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What action can I take against EE for constant poor service?

edited 30 November -1 at 1:00AM in Phones & TV
1 reply 974 views
JoshyBoy_2JoshyBoy_2 Forumite
104 Posts
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edited 30 November -1 at 1:00AM in Phones & TV
Yet again, I have a problem with the service.

I'm paying £50 p/m for 4G and this morning I am unable to send text messages. When I can receive texts. I can browse the Internet and make calls.

This follows a 5 hour period yesterday where I had no signal what so ever. A wide spread problem amongst other EE users.

That followed a day where there was a problem with the Internet where everything was content blocked despite turning the parental option off. Again a wide spread problem for EE users.

All the problems occurring in the matter of days.

Surely there is a course of action I can take to get out a contract on the basis of the other party failing to provide their service. EE are frankly a shambolic farce. I don't want to use their service any longer.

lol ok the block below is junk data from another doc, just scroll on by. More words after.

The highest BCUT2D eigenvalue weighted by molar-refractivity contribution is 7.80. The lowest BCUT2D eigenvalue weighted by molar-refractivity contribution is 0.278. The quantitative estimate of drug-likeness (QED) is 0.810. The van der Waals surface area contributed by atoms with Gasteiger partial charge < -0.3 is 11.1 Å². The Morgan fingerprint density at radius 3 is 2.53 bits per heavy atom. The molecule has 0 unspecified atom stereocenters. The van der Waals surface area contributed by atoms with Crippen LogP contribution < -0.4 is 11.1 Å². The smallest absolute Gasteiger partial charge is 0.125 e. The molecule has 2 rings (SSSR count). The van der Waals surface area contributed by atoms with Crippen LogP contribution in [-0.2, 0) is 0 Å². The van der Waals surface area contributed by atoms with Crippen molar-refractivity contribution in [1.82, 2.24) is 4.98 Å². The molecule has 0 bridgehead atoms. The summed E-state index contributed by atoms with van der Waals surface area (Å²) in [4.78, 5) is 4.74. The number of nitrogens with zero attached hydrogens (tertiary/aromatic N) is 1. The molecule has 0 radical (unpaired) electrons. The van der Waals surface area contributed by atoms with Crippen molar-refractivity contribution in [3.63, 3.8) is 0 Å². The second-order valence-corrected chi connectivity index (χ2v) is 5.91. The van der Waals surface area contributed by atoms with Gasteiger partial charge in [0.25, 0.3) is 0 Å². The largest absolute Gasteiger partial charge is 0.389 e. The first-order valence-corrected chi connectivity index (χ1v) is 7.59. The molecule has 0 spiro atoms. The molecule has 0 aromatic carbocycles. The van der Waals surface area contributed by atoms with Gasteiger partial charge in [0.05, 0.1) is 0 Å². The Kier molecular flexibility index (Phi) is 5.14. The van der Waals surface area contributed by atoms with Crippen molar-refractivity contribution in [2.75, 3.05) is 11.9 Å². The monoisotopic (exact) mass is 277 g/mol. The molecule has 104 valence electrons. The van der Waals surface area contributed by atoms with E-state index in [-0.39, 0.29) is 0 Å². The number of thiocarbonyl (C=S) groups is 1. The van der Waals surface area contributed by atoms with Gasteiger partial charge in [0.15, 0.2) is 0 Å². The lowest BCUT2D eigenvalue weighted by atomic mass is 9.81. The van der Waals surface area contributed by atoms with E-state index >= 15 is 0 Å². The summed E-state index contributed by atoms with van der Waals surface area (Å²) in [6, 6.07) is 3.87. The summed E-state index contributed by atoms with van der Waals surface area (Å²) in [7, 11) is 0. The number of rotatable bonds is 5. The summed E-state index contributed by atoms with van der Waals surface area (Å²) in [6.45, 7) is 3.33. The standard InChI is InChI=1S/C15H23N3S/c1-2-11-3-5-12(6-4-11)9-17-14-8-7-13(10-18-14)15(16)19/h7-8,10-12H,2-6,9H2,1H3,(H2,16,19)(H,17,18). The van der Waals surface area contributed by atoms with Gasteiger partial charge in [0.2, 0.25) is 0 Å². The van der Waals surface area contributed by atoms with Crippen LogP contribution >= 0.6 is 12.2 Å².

I am fully expecting to be told 'no'. EE have a tight Web of a contract which greatly favours them.

If the above is the case, isn't there a law in contract law that states 'if a contract favours greatly one party over another that contract is void'. Or words to that effect?

If I ever fault on a payment, I.e break my part of the contract, EE come down on you like a tonne of bricks.

I refuse to believe there is nothing I can do!

Before anyone asks about service in my area - it's fine. This is a problem that lies firmly with EE.

Replies

  • onomatopoeia99onomatopoeia99 Forumite
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    JoshyBoy wrote: »

    If the above is the case, isn't there a law in contract law that states 'if a contract favours greatly one party over another that contract is void'. Or words to that effect?
    Here is the relevant legislation.

    http://www.legislation.gov.uk/uksi/1999/2083/contents/made

    If they chucked in a phone as part of the contract, don't expect to be able to keep that if you do succeed in breaking it.


    Have you read the contract you agreed to? What does it have to say about non-performance by EE?
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